Why does the brain need to be nourished?
The brain needs to be nourished with not just food, but also additional supplements as it is more complex and performs more functions than all the other organs combined.
In fact, the brain ensures the rhythm and coordination between all other organs, as well as with each organ and the brain itself. This means that the brain consumes an immense amount of the total energy the body produces.
To be precise, this powerhouse of an organ uses around 25% of the body’s total energy production to only provide energy to the neurons in the brain. It probably uses even more energy when it is resting.
Given that our world is getting more and more polluted each day, as climate change progresses the way it does, we are constantly exposed to toxins and pollutants.
Thus, we should not only be taking care of our diet, but we should also be considering taking supplements, after consulting our physician. Additionally, we should invest our time and energy in our health by exercising, walking, running or other forms of bodily movements.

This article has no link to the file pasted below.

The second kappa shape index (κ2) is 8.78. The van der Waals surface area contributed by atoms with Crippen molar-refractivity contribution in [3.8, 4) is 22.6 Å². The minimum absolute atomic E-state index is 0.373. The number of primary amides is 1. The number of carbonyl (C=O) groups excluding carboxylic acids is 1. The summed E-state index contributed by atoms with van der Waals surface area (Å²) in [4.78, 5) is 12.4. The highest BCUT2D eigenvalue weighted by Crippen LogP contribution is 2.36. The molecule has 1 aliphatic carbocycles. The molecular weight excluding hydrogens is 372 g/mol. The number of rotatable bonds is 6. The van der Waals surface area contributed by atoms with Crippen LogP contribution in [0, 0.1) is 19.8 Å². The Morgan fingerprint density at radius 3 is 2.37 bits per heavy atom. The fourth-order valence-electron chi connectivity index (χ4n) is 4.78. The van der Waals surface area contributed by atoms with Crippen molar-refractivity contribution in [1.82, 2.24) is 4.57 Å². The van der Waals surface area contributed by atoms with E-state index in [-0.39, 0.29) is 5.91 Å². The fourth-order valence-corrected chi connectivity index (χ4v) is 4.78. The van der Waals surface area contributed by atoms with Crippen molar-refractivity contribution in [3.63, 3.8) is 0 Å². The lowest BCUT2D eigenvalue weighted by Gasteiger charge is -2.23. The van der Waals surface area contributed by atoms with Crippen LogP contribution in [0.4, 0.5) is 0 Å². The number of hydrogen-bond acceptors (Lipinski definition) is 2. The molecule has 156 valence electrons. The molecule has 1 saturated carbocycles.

These foods and methods should help us in boosting our brain!
Our body needs nutritious food to enrich our diet, and so do our brain and mind. This article answers what the best brain food is. It discusses in detail why these foods are good for the brain. In the end, the article will answer some frequently asked questions about the brain.
Frequently Asked Questions: What is the best brain food?
How much of the brain is fat?
About 60% of the brain matter is made up of fat. This fat helps in creating cell membranes in the body. Good fat, also known as omega-3 fatty acids are the fats in the brain which help in creating cell membranes in the body.
Can your diet affect your brain?
If an individual’s diet consists of bad fats it can result in the brain making low-quality nerve cell membranes that do not function well. Thus, it is important to ensure that your diet consists of all the essential nutrients and good fats to enable your brain to make higher-quality nerve cell membranes (Innis, 2008).
What makes up 80% of the human brain?
The cerebral cortex makes up about 80% of the brain’s space or total volume. This is interesting because the cerebral cortex is a relatively recent development in humans when compared to the evolutionary history of the human brain (Ackerman, 1992).
Why is trans fat bad?
Trans fats are actually more harmful than both saturated and hydrogenated fats combined! They increase your cholesterol levels and thus can endanger your brain and body for the worst.
Ackerman S. Discovering the Brain. Washington (DC): National Academies Press (US); 1992. 2, Major Structures and Functions of the Brain.
Innis, S. M. (2008). Dietary omega 3 fatty acids and the developing brain. Brain research, 1237, 35-43.